News came May 13 that Doris Day — the consummate big band singer and recording vocalist, the shiny, buoyant, blond Hollywood superstar — had died at the age of 97 at her home in Carmel, California.
Doris Day. It’s a resonant name, simple, full of instant imagery and memory. It’s a name easy to spell and easy to succumb to, like the sound of a soft-shoe number.
It’s a lot better than her real name of Doris Mary Ann Kappelhoff, with its weighty Germanic tone, which gives no hint of the light and sunny freshness she brought with her, and to her image on-screen.
She celebrated her birthday only a few months earlier, still in good health, but reportedly succumbed to pneumonia.
How one reacts to her passing depends almost entirely on who and what you were when you began to hear Day, who recorded and performed with big bands like that of Les Brown. Her first influence was Ella Fitzgerald, but she had a voice of her own, recognizable and unique. She could wring a ballad (from the famous “Secret Love” to the more spirited “Sentimental Journey”) of every earned emotion and bring it to the surface.
Whatever fame and stardom she achieved later in the movie industry and Hollywood, she was always respected and ranked high as a singer, without the adornment of the cinematic big brass ring. She was a stylist, musically.
She was a star first with Warner Brothers, who spent less money on their musicals than MGM did, but got quite a lot for their money in the 1950s Doris Day “vehicles,” movies like “On Moonlight Bay,” “By the Light of the Silvery Moon” and the enduring and endearing and energetic “Calamity Jane,” in which she donned a buckskin jacket, a Yankee cap (Union Army, not Bronx Bombers) and six guns, and was smitten with a resistant Wild Bill Hickok, played by Howard Keel, who had become an MGM musical hunk in “Showboat” and “Kiss Me Kate.”
It turned that her Calamity wasn’t a disaster. She cleaned up nicely and came up with “Deadwood Stage” and “Secret Love,” all pop-chart hits before the arrival of rock and roll.
If you were a teenage boy growing up in 1950s America, you sort of seesawed in your affections and daydreams between the wholesome, girl-next-door type that enveloped Doris Day, who had a smile that would make Shirley Jones look glum, and the cinema siren call of Marilyn Monroe, whose appeal was more visceral and direct (if inchoate).
Day herself showed her acting chops in films like the Alfred Hitchcock thriller “The Man Who Knew Too Much,” in which she played a nervously anxious mother opposite James Stewart as her husband, hysterical almost to an abusive extent as they tried to find a missing child. She also sang “Qué Será, Será,” a song that she owned for the rest of her long life.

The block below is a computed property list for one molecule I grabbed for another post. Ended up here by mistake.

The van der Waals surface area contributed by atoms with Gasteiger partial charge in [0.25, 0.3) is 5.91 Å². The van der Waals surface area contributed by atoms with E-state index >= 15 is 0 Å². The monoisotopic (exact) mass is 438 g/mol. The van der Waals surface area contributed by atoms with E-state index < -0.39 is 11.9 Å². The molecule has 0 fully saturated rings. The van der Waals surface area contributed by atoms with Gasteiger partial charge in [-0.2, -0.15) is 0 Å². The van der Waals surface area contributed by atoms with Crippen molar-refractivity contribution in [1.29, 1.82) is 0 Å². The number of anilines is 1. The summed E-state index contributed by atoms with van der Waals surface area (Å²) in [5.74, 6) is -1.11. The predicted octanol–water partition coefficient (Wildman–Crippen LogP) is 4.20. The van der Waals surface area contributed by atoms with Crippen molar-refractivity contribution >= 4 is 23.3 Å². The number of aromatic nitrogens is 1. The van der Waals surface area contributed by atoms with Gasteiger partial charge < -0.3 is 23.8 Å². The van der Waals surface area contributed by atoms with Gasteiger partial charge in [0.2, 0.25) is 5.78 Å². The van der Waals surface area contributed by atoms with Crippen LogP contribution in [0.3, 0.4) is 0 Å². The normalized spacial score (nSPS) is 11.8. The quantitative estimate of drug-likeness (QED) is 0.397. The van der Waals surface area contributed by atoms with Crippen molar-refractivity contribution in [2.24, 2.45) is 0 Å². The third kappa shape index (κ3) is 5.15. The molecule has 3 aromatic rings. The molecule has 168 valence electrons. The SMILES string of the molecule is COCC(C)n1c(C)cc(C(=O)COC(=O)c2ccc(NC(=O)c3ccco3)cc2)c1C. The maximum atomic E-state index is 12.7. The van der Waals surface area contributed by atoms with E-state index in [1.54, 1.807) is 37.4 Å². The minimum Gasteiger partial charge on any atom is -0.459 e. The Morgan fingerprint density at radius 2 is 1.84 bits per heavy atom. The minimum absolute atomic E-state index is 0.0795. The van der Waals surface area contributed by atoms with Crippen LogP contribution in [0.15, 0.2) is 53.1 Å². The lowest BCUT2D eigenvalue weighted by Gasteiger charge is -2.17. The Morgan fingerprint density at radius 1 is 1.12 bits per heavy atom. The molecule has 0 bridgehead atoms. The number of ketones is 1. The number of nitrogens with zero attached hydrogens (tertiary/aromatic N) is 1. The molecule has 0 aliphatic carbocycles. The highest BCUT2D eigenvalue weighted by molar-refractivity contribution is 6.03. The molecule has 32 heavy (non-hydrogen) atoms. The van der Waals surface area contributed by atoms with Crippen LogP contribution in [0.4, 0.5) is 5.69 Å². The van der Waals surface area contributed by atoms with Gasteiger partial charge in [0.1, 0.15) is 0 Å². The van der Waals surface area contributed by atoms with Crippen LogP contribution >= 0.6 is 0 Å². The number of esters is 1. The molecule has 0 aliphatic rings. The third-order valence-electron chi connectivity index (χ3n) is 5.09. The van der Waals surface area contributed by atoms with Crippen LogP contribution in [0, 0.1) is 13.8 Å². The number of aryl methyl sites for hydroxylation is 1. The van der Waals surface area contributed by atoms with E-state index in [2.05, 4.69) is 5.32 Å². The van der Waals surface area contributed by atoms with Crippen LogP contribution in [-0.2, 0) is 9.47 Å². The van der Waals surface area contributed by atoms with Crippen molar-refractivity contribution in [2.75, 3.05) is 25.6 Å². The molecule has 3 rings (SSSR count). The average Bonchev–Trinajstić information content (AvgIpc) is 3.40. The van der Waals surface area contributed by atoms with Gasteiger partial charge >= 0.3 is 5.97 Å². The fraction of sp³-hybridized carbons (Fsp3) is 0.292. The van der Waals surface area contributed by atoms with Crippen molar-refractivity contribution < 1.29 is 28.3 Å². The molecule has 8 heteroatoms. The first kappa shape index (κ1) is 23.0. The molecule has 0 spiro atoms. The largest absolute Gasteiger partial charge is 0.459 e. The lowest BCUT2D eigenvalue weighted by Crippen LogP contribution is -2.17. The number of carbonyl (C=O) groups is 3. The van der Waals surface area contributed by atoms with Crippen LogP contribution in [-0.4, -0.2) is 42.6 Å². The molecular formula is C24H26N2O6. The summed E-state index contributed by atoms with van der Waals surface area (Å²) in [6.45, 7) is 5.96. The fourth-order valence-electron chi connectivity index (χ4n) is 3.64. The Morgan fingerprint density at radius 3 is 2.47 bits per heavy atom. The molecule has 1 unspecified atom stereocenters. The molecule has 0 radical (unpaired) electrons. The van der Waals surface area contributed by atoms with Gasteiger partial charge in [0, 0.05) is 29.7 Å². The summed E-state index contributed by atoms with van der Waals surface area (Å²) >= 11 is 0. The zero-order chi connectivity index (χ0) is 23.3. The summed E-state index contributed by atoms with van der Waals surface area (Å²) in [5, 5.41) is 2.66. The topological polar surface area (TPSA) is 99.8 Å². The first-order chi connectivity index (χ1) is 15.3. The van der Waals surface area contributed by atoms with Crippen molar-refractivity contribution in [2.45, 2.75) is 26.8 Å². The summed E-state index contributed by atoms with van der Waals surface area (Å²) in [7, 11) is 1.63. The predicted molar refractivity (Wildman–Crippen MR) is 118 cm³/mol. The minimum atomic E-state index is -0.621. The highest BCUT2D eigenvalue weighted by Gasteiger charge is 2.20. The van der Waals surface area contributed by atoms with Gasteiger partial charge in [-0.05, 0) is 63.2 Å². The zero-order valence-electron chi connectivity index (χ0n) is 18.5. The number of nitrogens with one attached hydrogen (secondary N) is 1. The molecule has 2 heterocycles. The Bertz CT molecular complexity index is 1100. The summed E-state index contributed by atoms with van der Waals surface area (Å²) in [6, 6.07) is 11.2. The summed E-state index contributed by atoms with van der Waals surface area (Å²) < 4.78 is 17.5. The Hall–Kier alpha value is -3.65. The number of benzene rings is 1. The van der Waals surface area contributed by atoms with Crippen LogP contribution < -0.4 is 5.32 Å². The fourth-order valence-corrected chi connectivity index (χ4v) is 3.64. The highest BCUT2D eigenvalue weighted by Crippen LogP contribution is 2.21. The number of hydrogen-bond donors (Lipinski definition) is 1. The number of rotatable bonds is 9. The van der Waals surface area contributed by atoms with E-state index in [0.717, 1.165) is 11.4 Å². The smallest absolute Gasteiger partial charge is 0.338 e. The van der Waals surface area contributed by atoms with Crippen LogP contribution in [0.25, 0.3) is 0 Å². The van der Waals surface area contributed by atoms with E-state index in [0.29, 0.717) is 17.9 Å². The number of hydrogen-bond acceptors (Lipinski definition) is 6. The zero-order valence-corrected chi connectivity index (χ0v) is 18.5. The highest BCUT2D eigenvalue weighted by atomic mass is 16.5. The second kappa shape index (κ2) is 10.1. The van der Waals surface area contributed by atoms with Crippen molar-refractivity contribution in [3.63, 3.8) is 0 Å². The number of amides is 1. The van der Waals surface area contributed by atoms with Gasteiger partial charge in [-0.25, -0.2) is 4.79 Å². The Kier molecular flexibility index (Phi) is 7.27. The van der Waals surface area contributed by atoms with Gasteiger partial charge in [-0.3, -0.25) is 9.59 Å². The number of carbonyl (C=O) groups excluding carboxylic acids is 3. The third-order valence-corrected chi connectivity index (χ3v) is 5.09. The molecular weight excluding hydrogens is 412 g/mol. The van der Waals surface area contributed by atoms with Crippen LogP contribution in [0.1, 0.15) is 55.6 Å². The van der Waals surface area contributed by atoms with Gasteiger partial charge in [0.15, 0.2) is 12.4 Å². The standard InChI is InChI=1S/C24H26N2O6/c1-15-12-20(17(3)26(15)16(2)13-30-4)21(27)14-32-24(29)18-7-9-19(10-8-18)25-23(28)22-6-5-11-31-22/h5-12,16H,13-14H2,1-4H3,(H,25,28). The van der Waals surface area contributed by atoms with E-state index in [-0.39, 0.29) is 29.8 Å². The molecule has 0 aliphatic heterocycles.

Day mastered the art of becoming a movie star. She was exceptional in the part of 1920s singer Ruth Etting opposite James Cagney’s gangster in “Love Me or Leave Me,” another thriller called “Julie” and a film version of the Broadway hit “The Pajama Game.” But it was in “Pillow Talk” that Day and her costars would almost invent a type of sex comedy that predated the “Swinging Sixties” ethos, in which Day would portray a sharp businesswoman being pursued by a suave leading man, the object being will-she-or-won’t she. These films and others like them involved a kind of knowing, but also a good-natured tease, with costars like Rock Hudson and James Garner.
These films were also glamorous in terms of fashion, witty in terms of innuendo. Day played them with bravado and smart style, never losing her original appeal. She was funny, she was sharp, always fending off swains that seemed to be boxing below their weight class.
She made lots of movies, and her efforts made her one of Hollywood’s top female stars in terms of box office results. Eventually, that kind of comedy, or the family-styled movies “Please Don’t Eat the Daisies” and a nice “Gaslight”-ish turn in “Midnight Lace” opposite Rex Harrison, which tried to hold up the wobbly edifice of old-style Hollywood, went out of style.
After a good run at a television series, she stopped making movies, appeared in public eyes less and also became a huge champion of animal rights. She raised and praised the character of dogs with her own foundation. She found dogs loyal to fault, and character-wise a patient step above their masters.
Whatever she did, and however she lived, she promoted good humor and optimism. As a singer, she was in a class by herself. Her personal life was something a little darker, and included several husbands, one of whom beat and abused her, another who cheated her out of parts of her considerable fortune. Her son, Terry Melcher, was very much part of the 1960s musical counterculture; he died in his 60s of melanoma.
Born in Ohio, Day became essentially a Californian. You suspect that the movies she made became her without her altogether becoming them. This is probably not true for the rest of us.
The rest of us remember Doris Day, but we still hear her songs, see the bright yellow bobbed hair, the smile, the dance, the affirmation attitude, the glee of joy she projected on the silver screen.